African health experts gathered in Johannesburg, South Africa, to strategise on Africaâ€™s local manufacturing of pharmaceutical and health products.
During the two-day strategy meeting, the experts also looked at some of the challenges that prevented local manufacturing from taking off at a larger scale on the continent.
Africa currently spends more than $14 billion on pharmaceuticals every year but only 30 percent are locally manufactured products while less than five percent of them are sold globally.
This means that a bulk of pharmaceutical products like medicines are imported into the continent.
On the other hand, between 2020 and 2022, Africa received commodities worth $6.9 billion from the Global Fund.
Despite being the Global Fundâ€™s largest market, suppliers from the region only lead in the distribution of goods from the hub to their final destination, which only constitutes two percent of the procurement, supply chain management value.
The Executive Director at the African Constituency Bureau (ACB) for the Global Fund, Josephat Kakoma, said the engagement with stakeholders on the continent was to ensure that their strategy on market shaping and local manufacturing aligned with that of the Global Fundâ€™s 2023 to 2028 strategy, which is currently being revised.
Kakoma explained that the Global Fund was spending up to 70 percent of its money on the African continent but up to 90 percent of commodities like treatment, tests and other pharmaceutical products were being sourced outside of the continent.
For the continent to be able to have a flourishing local pharmaceutical manufacturing industry, it is important for it to fast track the roll out of free trade, ensure the free movement of goods and people between countries and remove high tariffs that are currently a barrier to local trade, suggested Kakoma.
He further said that while plans were already underway to facilitate the establishment of a local pharmaceutical manufacturing industry, Covid-19 was an eye-opener for the continent as it found itself relying on the West for vaccines and diagnostics.
â€œWhat the continent is now thinking is that these things must now be produced within the continent so that if we have another pandemic, it wonâ€™t come and damage our continent. We will better manage it because we will be the ones producing the vaccines, we will be the ones producing whatever else we need,â€ Kakoma said.
The conversation came at the right time, said the Principal Policy Specialist at African Union Development Agency (AUDA-NEPAD), Chimwemwe Chamdimba.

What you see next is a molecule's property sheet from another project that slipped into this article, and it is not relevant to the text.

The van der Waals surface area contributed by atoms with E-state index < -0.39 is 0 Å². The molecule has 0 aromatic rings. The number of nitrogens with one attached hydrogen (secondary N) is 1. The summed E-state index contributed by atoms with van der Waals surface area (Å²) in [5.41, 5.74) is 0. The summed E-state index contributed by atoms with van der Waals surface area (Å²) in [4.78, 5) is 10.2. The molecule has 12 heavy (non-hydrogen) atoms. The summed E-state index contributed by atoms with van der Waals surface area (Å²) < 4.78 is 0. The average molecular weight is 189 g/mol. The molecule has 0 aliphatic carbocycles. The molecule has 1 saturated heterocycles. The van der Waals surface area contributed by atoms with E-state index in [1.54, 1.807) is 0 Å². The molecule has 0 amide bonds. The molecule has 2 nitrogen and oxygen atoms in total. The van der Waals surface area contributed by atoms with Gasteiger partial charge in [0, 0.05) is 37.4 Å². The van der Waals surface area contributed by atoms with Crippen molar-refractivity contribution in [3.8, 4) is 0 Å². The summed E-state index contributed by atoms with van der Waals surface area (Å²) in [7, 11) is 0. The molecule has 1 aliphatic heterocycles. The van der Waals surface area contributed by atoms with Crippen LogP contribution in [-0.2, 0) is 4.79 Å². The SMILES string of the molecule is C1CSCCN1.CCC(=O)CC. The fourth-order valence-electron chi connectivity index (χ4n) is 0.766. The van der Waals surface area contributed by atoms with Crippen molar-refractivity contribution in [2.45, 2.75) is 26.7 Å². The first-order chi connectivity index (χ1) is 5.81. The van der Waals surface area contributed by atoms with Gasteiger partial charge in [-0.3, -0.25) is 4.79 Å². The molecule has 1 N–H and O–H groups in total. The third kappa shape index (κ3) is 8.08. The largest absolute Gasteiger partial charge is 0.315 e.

The AUDA-NEPAD is one of the bodies that are spearheading the implementation of the Pharmaceutical Manufacturing Plan for Africa (PMPA) which was adopted by the AU over a decade ago and was adopted under the NEPAD framework.
Some of the pillars of this framework include policy and regulation, human capacity development, infrastructure that will be required to advance pharmaceutical manufacturing, research and development, free trade amongst countries and an open market in the continent for the pharmaceutical manufacturing to work.
Chamdimba further elaborated on some of the inroads that have been made to create an enabling environment for local manufacturers.
â€œWe have been spearheading the implementation of the African Medicines Regulatory Harmonisation Initiative (AMRHI) which has supported regional economic communities to harmonise the regulation of medical products,â€ she said.
On the formation of the Africa Medicines Agency, Chamdimba said the body was going to support harmonisation, to coordinate regulatory issues and drive the regulatory agenda across the continent.
â€œWe are supporting technical aspects of AMA to ensure that as it takes off, we have the different technical and scientific committees to support AMA activities. Our colleagues at the AU Commission are also supporting the administrative beats of AMA,â€ she said.
AUDA-NEPAD was also in the process of putting together a board for AMA and appointing staff including the Director General. Chamdimba added that they were optimistic about AMA taking off successfully because of the work that has already been done on the ground.
The Deputy Director General at the South African Department of Health, Dr Anban Pillay said having locally manufactured pharmaceuticals would improve access to quality and affordable medicines for people on the continent.
He also said that a unified and coordinated approach would help in the planning and also stimulate the economies of countries through job creation and improving local expertise.
â€œWe were always told that the quality is poor, the price is too high and no capacity etc. But I think that conversation has changed and I think it is more now about how we respond to the interest to be able to do this. There is a great opportunity to take advantage of that,â€ Pillay said.
Even though issues around the availability of accurate data as well as intellectual property (IP) barriers being some of the challenges that were identified as contributors to why local manufacturing had not taken off, Pillay believes that local manufacturing can still be a success with the right kind of support.
â€œThe Global Fund needs to do a lot of work to make sure that local manufacturers understand the requirement, they understand what needs to be done in order for them to be listed, and I think that can be easily achieved if there is willingness from all parties,â€ he said.